A Nos Amours continues a retrospective of the complete film works of Chantal Akerman at the Institute of Contemporary Arts with Golden Eighties (1986), an exuberant and sparky musical at once an homage to the classic era musicals of MGM and an expression of a highly European modern sensibility: satirical, teasing, resigned. Adam Roberts of A Nos Amours, who has written previously on Akerman's work for the ICA Blog (1 2 3 4), gives us a glimpse into the fantastical world the filmmaker has created for us. You can, of course, see it for yourself at the ICA.
Chantal Akerman and Delphine Seyrig had worked together once before – in the magisterial, astonishing Jeanne Dielman, 23 quai du Commerce, 1080 Bruxelles (1975). They work together again in Golden Eighties, this time to make a musical shot in the bubblegum tones of Fujicolor, bursting with pithy, catchy songs and melodramatic scenes of heartbreak and anguished longing for a better life. Restraint has been replaced by unfettered expression – or so it seems. Seyrig’s character (again called ‘Jeanne’) is married, working in the Toison D’Or shopping mall, a long suffering wife trapped behind a counter. Perhaps she is Jeanne Dielman some years later. Let’s hope her husband has hidden the scissors.
Why would a filmmaker make such a journey from austere art house to exuberant genre film? The answer perhaps lies in the life represented in the Toison D’Or – everything is for sale, everything is desirable if beautifully presented in a shop window, if desire is about how one looks, how one presents oneself. This is after all the 80s – golden or not, depending on your outlook.
The film also makes very clear that the 1980s are a time of economic difficulty – where businesses are failing, where customers are scarce, where only the fittest will survive – and there is no alternative world view on offer. Everything is for sale, if only someone would buy.
And yet, Golden Eighties is no hymn of praise to consumerism and neoconservative ideology. It is a film that offers no ready identifications or point of view. To watch this film is to be busy working out the relationships, the backstories, the internal structures of trust and affection. Yes the film presents a range of (mainly) women fixated on romance and love, yet the dramatic closures on offer lie not in pairing off with the man of a woman’s dreams (disappointments seems all that follows from that!) but in the comfort of women friends, women colleagues, singing and dancing together. Men are either absent, faithless, callow, insincere. Better that men stay in women’s dreams. Women on the other hand…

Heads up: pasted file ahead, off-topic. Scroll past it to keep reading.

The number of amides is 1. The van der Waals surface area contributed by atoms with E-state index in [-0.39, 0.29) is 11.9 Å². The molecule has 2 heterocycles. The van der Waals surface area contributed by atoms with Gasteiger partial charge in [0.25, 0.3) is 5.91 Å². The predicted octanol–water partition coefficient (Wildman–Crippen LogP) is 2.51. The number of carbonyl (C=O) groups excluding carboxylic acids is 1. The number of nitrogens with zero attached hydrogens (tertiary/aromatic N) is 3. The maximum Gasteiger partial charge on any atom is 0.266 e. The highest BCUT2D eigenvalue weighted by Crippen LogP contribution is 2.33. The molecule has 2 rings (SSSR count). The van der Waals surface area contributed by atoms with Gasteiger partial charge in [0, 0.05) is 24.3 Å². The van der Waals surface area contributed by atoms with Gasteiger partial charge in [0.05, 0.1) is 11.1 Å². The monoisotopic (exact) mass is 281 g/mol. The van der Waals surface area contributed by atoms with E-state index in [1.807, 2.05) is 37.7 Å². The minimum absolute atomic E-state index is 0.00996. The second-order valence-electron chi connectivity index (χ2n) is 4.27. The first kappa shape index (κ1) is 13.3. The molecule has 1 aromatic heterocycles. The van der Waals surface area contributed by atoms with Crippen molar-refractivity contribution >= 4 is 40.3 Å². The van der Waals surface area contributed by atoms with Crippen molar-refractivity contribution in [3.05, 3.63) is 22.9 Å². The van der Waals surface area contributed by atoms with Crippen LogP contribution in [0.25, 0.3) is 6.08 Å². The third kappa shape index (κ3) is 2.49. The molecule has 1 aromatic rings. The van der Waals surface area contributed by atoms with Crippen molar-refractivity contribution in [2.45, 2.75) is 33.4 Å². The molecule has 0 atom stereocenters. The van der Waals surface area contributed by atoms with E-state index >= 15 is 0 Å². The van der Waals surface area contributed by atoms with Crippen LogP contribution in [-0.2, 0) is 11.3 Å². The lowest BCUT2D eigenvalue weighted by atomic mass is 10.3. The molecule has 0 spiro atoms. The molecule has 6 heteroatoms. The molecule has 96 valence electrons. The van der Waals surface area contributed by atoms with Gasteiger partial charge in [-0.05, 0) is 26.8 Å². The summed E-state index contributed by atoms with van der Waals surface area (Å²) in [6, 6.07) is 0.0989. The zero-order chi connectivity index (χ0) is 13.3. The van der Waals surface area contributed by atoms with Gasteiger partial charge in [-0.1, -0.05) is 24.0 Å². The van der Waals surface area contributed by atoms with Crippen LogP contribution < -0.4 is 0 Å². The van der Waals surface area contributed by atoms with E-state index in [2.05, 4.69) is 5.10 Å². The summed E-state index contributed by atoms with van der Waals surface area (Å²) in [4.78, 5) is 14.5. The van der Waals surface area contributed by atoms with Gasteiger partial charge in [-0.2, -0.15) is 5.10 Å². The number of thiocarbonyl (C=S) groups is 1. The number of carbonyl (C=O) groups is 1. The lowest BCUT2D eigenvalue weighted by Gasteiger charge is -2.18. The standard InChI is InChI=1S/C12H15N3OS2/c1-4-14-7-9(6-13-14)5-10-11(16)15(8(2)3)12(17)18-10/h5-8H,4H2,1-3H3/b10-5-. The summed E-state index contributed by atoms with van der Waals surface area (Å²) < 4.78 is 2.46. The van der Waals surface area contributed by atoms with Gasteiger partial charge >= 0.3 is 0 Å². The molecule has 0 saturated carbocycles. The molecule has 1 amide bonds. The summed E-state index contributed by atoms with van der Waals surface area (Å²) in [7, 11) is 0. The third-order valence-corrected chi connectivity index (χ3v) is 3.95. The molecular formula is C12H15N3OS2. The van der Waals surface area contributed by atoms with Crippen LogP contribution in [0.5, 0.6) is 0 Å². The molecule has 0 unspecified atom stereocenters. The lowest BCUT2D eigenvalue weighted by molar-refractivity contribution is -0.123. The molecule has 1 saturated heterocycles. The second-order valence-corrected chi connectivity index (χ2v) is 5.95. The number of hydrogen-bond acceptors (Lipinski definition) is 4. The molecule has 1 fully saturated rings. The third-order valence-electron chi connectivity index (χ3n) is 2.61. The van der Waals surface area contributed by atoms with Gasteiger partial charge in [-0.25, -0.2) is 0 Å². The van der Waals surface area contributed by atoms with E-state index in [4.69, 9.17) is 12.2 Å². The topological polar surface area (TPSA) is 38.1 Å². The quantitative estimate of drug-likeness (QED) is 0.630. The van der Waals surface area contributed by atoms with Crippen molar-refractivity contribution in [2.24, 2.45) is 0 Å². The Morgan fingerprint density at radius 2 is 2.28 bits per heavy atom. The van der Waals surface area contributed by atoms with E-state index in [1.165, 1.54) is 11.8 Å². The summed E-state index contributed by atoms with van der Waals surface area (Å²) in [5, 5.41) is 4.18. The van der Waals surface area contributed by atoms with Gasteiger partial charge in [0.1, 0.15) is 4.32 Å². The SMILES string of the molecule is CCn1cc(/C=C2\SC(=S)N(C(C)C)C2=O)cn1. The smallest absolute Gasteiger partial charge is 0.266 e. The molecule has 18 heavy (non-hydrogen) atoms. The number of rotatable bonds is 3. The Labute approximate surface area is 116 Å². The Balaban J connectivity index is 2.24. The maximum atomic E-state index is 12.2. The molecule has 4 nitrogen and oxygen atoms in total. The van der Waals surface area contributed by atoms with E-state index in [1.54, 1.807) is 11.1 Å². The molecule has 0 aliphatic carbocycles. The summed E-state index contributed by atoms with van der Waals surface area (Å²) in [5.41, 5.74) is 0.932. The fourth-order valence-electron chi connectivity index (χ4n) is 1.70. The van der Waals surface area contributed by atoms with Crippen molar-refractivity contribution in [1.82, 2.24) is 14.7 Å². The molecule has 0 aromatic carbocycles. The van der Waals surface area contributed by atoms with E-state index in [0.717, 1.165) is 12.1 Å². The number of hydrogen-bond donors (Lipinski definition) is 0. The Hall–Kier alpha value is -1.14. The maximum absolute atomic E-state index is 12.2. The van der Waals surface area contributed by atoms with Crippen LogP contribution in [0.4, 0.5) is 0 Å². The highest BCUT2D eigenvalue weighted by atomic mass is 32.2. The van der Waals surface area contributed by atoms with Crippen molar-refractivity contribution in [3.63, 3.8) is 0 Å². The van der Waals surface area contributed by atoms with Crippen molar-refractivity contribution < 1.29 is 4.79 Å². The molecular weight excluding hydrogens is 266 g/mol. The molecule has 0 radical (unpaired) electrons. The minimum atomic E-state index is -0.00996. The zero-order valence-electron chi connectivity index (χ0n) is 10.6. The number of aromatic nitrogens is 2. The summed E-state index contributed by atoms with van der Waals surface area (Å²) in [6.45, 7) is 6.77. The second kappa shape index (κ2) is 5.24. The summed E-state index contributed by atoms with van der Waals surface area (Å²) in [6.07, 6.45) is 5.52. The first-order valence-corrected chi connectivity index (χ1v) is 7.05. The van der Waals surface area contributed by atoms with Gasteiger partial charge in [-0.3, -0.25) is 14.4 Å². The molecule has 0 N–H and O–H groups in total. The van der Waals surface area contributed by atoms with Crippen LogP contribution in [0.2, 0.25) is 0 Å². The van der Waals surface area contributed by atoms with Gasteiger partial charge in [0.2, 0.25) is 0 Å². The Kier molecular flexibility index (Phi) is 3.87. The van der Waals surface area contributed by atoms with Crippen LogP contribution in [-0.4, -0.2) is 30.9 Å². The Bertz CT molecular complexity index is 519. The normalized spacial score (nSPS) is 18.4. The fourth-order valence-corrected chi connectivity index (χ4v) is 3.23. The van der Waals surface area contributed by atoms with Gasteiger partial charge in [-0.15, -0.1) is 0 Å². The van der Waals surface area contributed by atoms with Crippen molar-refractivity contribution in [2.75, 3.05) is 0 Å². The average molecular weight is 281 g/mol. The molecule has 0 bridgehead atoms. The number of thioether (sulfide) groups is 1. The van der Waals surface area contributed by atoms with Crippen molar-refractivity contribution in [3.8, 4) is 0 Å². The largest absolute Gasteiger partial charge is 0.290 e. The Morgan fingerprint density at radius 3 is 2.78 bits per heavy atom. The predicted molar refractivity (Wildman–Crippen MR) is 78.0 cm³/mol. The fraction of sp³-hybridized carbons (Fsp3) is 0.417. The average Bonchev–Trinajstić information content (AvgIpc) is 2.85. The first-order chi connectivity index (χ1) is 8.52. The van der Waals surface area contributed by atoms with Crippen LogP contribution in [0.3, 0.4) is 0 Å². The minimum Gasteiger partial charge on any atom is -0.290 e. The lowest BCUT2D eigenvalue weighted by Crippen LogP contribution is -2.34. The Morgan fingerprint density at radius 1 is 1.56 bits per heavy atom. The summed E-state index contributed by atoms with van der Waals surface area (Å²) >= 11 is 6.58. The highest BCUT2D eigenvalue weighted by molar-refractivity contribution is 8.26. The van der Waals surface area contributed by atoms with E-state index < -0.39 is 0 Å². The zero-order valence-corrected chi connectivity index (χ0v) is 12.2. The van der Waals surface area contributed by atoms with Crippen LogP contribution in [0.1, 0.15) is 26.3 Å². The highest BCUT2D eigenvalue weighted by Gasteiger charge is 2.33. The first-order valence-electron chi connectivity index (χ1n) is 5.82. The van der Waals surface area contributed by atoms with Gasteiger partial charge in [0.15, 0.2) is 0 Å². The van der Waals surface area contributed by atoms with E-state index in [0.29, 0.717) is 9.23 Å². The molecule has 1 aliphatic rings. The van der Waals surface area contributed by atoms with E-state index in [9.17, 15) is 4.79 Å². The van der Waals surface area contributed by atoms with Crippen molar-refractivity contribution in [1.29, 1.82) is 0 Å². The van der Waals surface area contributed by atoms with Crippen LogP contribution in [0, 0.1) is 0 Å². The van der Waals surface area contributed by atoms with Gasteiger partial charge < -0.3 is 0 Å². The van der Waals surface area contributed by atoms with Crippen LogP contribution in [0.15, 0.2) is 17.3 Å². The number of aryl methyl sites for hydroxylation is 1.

This is of course an oversimplification. But the pressing question remains: what kind of pleasure is Akerman proposing in Golden Eighties? The surface is very much in contrast to the austere regimes of Jeanne Dielman, where once there were subdued colours, long, durational shots, an absence of close ups, formal framings, use of off-screen sound, and careful structuring of time and sequence, now there is a busy, colourful world, with emotions expressed, hearts worn on sleeves. Golden Eighties is also a delightful confection of ironic play, a delightful teasing of cliché. Akerman is like an expert chef, tossing pancakes at the tableside, presenting a perfectly folded crêpe.
What though of the vampish Lili? She is the object of desire in the mall: the boys sing of her, she breaks hearts, choses who she will seduce. She provokes the on screen chorus to sing like a Greek chorus, commenting on her duplicity, her allure, her command. That is a strategy that develops a complicity between viewer and authorial intelligence. Moreover, this film may also be one of the first releases intended for mainstream distribution where certain protagonists repeatedly catch the camera’s eye: a strategy that unsettles like no other.
Akerman, raising a significant budget for Golden Eighties (her first truly commercial project), moved into the shopping mall but made it her own - a realm of avant-garde activity: authored, mediated, disenchanted, wise – but also fun, wicked and compassionate. She has a sense of the potential pleasures and satisfactions of cinema but the wit to maintain her intellectual grip. ■